This week Politico published a copy of a draft opinion from the Supreme Court that was leaked by someone inside the Court. Whether the motivation of the person who leaked the document was to impact the decision of the Supreme Court, or the mid-term elections is irrelevant for the purpose of this blog post. There has been a lot of discussion this week about the sanctity of the processes of the Supreme Court, and the fact the Court has, for centuries, maintained an “above the political fray” approach designed to ensure the integrity of the Court and its deliberative process. This week, all of that changed.
Regardless of the motivation, someone within the Court inner circle decided their personal political agenda was more important than centuries of procedures designed to de-politicize the Supreme Court; many of those protections were put in place at the time our constitution was drafted. This regrettable action is evidence that we now live in a “whatever it takes to get my way” society. Protocols and history be damned, if I can impact the world to be the way I think it should be, it doesn’t matter what institutions I need to take down to accomplish my goal.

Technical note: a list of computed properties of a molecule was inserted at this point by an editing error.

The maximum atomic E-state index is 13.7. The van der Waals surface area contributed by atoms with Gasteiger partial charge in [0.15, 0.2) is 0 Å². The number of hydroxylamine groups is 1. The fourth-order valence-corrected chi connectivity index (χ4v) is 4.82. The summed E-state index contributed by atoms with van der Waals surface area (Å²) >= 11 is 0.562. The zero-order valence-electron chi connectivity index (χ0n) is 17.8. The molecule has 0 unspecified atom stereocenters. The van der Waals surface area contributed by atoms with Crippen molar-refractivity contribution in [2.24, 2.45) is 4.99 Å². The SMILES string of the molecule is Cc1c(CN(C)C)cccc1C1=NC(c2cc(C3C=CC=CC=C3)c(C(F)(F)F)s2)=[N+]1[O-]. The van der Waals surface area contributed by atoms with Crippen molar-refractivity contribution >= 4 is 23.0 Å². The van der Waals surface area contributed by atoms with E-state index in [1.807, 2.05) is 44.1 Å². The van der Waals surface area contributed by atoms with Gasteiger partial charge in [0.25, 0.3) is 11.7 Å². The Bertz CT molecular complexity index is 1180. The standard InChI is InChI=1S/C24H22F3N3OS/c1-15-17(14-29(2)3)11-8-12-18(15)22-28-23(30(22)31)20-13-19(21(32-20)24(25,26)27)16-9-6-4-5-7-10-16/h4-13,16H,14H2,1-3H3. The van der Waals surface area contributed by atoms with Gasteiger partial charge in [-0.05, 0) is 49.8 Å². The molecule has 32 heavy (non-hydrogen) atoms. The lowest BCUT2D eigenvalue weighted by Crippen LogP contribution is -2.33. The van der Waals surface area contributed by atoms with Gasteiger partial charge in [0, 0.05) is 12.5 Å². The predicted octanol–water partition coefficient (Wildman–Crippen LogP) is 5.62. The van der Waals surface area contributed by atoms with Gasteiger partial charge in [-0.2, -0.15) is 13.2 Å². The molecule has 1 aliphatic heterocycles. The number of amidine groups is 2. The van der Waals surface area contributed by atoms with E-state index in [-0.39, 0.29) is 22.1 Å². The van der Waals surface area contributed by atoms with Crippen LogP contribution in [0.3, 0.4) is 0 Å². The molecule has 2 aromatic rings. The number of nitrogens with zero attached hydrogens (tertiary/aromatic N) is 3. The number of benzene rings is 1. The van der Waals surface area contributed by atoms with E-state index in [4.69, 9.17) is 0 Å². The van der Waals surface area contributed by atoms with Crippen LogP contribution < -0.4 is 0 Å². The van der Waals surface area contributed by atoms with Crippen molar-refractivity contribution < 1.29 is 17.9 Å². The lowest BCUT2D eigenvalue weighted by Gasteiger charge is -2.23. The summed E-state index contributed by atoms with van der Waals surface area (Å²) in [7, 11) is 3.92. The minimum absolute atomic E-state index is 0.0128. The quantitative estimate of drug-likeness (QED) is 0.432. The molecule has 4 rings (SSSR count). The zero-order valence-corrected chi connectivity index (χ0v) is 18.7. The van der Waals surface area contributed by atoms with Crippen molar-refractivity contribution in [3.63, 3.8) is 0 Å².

This attitude has become far more pervasive than it should be, and, as compliance professionals, we must be cognizant of this societal change and the risks that come with it. If an employee of the Supreme Court of the United States is willing to violate the trust of the entire institution to accomplish his or her goals, how vulnerable are health care providers to that same attitude. Whether it be a breach of sensitive protected health information, or a situation where someone is willing to commit fraud to accomplish their goal, our risk assessments have to include those “but that would never happen here” scenarios.
As society changes, so do the risks providers face each and every day. It is more important than ever that compliance programs anticipate and adapt to the changing risk landscape.